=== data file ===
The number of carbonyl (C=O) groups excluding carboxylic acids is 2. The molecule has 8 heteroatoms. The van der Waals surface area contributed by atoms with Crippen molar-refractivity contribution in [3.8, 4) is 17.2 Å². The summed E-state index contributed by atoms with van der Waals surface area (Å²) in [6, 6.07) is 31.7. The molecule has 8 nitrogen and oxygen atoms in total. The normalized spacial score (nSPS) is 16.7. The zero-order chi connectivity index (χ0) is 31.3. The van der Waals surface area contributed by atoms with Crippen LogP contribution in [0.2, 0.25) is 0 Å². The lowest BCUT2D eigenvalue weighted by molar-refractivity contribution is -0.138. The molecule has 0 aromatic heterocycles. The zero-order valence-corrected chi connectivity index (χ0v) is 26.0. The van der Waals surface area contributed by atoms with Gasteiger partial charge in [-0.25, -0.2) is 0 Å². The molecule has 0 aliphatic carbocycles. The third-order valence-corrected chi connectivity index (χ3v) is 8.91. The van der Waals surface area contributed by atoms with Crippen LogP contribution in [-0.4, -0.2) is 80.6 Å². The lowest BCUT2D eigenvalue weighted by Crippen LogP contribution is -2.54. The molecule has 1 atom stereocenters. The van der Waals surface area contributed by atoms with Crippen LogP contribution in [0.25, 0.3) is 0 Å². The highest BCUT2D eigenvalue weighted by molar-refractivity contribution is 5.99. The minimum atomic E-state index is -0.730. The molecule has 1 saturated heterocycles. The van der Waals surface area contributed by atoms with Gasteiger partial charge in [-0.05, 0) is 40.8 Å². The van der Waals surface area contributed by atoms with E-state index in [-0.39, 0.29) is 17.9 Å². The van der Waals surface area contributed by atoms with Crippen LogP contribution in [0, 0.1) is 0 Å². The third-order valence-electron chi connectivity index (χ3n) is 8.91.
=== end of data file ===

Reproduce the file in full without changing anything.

The number of carbonyl (C=O) groups excluding carboxylic acids is 2. The molecule has 8 heteroatoms. The van der Waals surface area contributed by atoms with Crippen molar-refractivity contribution in [3.8, 4) is 17.2 Å². The summed E-state index contributed by atoms with van der Waals surface area (Å²) in [6, 6.07) is 31.7. The molecule has 8 nitrogen and oxygen atoms in total. The normalized spacial score (nSPS) is 16.7. The zero-order chi connectivity index (χ0) is 31.3. The van der Waals surface area contributed by atoms with Crippen LogP contribution in [0.2, 0.25) is 0 Å². The lowest BCUT2D eigenvalue weighted by molar-refractivity contribution is -0.138. The molecule has 0 aromatic heterocycles. The zero-order valence-corrected chi connectivity index (χ0v) is 26.0. The van der Waals surface area contributed by atoms with Gasteiger partial charge in [-0.25, -0.2) is 0 Å². The molecule has 0 aliphatic carbocycles. The third-order valence-corrected chi connectivity index (χ3v) is 8.91. The van der Waals surface area contributed by atoms with Crippen LogP contribution in [-0.4, -0.2) is 80.6 Å². The lowest BCUT2D eigenvalue weighted by Crippen LogP contribution is -2.54. The molecule has 1 atom stereocenters. The van der Waals surface area contributed by atoms with Crippen LogP contribution in [0.25, 0.3) is 0 Å². The highest BCUT2D eigenvalue weighted by molar-refractivity contribution is 5.99. The minimum atomic E-state index is -0.730. The molecule has 1 saturated heterocycles. The van der Waals surface area contributed by atoms with Gasteiger partial charge in [-0.05, 0) is 40.8 Å². The van der Waals surface area contributed by atoms with E-state index in [-0.39, 0.29) is 17.9 Å². The van der Waals surface area contributed by atoms with Crippen LogP contribution in [0, 0.1) is 0 Å². The third-order valence-electron chi connectivity index (χ3n) is 8.91.